Welcome to This Date in Aviation History, getting of you caught up on milestones, important historical events and people in aviation from October 23 through October 25.
October 23-26, 1944 – The Battle of Leyte Gulf, the largest naval battle in history, and the first successful organized kamikaze attack. By October of 1944, the Allies had regained considerable territory from the Japanese, were drawing closer to the recapture of the Philippines, and drawing up plans a possible invasion of the Japanese homeland. Japan could not match the industrial might of the US, and the numbers of Japanese ships, aircraft, and trained pilots dwindled rapidly while those of the US and her allies continued to increase. The Japanese faced a critical shortage of experienced combat pilots, while the Allies seemingly had an endless supply. The Pacific battlefield was becoming more and more tilted in favor of the Allies.
The Battle of Leyte Gulf arose from the planned operation to invade and retake the Philippine islands of Leyte, Luzon and Samar. The result was the largest naval battle of the entire war and possibly the greatest naval battle in history. The battle opened when the American submarines USS Darter (SS-227) and USS Dace (SS-247) attacked the Japanese fleet in the Palawan Passage, sinking the heavy cruisers Atago and Maya, and the what ultimately came to be known as the Battle of Leyte Gulf actually encompassed four smaller engagements: the Battle of the Sibuyan Sea, the Battle of Surigao Strait, the Battle of Cape Engaño and the Battle off Samar. By the time action came to a close on October 26, the Japanese had suffered approximately 12,500 casualties, lost one fleet and three light carriers, 10 cruisers, 11 destroyers, and more than 300 aircraft, losses that spelled the end of the Japanese Navy as an effective fighting force. But out the desperation in which the Japanese found themselves, the kamikaze was born.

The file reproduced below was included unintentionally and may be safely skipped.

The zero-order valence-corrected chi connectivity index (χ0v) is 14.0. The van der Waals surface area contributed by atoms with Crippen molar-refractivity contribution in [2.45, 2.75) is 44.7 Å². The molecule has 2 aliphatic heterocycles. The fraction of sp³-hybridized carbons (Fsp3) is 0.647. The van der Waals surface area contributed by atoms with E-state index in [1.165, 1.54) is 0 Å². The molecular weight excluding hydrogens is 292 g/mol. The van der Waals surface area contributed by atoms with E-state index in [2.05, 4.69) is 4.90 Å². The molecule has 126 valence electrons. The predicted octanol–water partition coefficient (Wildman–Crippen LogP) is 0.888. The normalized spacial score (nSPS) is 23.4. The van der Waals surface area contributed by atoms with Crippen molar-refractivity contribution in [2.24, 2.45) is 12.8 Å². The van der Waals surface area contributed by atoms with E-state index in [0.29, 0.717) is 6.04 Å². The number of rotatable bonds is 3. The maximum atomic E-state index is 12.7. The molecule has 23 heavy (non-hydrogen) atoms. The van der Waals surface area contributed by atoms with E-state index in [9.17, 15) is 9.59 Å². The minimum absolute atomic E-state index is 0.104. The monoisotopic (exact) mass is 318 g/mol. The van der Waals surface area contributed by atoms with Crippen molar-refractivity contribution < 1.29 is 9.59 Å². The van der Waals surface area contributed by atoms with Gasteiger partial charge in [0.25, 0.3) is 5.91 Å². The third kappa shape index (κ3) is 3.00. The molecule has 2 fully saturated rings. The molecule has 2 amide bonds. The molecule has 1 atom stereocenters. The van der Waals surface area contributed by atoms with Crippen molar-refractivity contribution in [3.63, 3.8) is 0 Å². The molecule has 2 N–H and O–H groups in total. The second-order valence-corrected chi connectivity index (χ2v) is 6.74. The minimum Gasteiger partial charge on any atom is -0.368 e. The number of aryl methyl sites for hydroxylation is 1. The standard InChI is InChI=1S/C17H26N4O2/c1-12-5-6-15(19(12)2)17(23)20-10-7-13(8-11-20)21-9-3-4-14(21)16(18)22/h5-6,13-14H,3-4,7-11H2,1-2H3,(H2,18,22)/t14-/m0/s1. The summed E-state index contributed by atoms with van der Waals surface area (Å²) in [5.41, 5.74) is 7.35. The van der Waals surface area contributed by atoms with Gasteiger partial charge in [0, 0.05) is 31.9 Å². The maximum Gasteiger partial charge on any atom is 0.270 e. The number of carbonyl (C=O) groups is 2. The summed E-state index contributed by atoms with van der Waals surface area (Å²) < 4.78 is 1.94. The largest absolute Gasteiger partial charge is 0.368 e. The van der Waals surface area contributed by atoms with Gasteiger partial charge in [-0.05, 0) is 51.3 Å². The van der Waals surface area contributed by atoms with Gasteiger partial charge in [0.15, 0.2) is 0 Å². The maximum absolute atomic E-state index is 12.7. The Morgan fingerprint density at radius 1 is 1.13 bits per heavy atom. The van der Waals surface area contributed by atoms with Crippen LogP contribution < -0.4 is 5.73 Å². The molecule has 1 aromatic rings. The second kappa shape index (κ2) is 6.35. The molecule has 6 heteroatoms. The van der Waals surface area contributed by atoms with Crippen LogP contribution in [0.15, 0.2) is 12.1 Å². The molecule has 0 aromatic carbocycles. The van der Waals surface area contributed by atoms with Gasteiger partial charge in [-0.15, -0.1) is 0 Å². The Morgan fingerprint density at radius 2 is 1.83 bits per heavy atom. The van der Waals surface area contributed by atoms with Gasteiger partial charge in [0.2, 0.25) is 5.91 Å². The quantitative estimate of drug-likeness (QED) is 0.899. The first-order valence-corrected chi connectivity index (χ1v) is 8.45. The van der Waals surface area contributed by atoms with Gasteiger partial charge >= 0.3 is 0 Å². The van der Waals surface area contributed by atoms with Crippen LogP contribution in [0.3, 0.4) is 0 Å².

The word kamikaze is usually translated as divine wind in reference to typhoons in the years 1274 and 1281 that helped the Japanese repel Mongol invasions. The flying units that carried out the missions were called tokubetsu kōgeki tai (special attack unit), and while the term kamikaze is most commonly associated with suicide air attacks, it is not limited to aircraft. Throughout the course of the war, pilots of both sides had deliberately crashed their aircraft into ships, but usually when the aircraft was damaged beyond flyability or the pilot was mortally wounded. The kamikaze attacks during the Battle of Leyte Gulf were the first organized suicide missions of the tokubetsu kōgeki tai under the direction of 1st Air Fleet commandant Vice Admiral Takijirō Ōnishi. Speaking to officers in Manila just days before the battle, Ōnishi said, “I don’t think there would be any other certain way to carry out the operation [to hold the Philippines] than to put a 250 kg bomb on a Zero and let it crash into a US carrier in order to disable her for a week.”